Guide: How to cite a Court case in The Journal of Juristic Papyrology style

Guide: How to cite a Court case in The Journal of Juristic Papyrology style

Cite A Court case in The Journal of Juristic Papyrology style

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Use the following template to cite a court case using the The Journal of Juristic Papyrology citation style. For help with other source types, like books, PDFs, or websites, check out our other guides. To have your reference list or bibliography automatically made for you, try our free citation generator.

Key:

Pink text = information that you will need to find from the source.
Black text = text required by the The Journal of Juristic Papyrology style.

Reference list

Place this part in your bibliography or reference list at the end of your assignment.

Template:

Title, Document Title/Name, Year Published, pp. Pages Used.

Example:

 The Economist, 'The great pot experiment', 2014 <http://www.economist.com/news/united-states/21606851-legalising-drug-harder-it-looks-great-pot-experiment> [accessed 28 April 2015].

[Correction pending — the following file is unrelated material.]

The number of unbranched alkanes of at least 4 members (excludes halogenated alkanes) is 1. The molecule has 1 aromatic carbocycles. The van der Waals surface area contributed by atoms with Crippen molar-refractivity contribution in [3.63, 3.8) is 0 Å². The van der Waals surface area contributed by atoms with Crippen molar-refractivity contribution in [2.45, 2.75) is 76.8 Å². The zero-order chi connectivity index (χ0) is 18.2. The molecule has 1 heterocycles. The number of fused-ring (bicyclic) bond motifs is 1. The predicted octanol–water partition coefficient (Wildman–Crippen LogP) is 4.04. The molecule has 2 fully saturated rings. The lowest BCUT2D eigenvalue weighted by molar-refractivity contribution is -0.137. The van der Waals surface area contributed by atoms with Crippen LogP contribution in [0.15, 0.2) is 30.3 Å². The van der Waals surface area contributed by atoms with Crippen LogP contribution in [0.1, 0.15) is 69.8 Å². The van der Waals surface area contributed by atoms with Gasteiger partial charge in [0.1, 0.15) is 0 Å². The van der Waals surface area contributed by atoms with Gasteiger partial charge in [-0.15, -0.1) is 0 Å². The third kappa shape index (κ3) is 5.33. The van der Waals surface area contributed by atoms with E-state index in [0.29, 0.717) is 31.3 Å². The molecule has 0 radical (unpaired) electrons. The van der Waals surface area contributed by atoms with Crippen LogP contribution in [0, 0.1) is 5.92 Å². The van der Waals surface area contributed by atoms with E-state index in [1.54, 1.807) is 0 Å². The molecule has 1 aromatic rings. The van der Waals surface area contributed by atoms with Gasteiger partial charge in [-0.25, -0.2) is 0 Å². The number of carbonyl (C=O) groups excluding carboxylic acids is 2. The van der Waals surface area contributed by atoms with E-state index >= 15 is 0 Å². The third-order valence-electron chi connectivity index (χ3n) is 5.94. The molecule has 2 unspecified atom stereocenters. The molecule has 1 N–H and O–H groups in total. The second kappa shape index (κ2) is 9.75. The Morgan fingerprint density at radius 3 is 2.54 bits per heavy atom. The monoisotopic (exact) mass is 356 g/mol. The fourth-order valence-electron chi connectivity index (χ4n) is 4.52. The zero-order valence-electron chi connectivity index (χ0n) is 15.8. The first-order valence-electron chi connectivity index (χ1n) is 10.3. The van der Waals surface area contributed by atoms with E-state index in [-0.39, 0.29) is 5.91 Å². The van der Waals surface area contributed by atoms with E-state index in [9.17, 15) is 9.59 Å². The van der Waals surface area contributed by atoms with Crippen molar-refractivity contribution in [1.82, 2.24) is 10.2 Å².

In-text citation

Place this part right after the quote or reference to the source in your assignment.

Template

Title, Document Title/Name, Year Published, pp. Pages Used.

Example

Officially, the LCB hopes that within a year I-502 shops will capture 25% of the market. Others think that is optimistic. For now, prices are high: around $20 a gram, which is twice the black-market (or medical) cost. That partly reflects eye-watering excise taxes: 25% at each stage of distribution, plus normal sales taxes. But wholesale prices are high too, suggesting supply shortages are the main culprit.

Analysts speak of the “Goldilocks” price for weed: not too low (to avoid spurring consumption), not too high (to undercut the black market). For now Washington is erring on the high side, although prices will surely drop as the market settles. Yet the LCB faces an extra challenge. Like Soviet officials organising the tractor industry, it must, under I-502, determine a maximum quota for production. This was originally set at 2m square feet of marijuana plants, although so far only 687,644 sq ft has been licensed, and officials now decline to offer a precise figure. No more than 334 shops may be licensed (although local bans mean that limit may never be reached).  The Economist, 'The great pot experiment', 2014 <http://www.economist.com/news/united-states/21606851-legalising-drug-harder-it-looks-great-pot-experiment> [accessed 28 April 2015].

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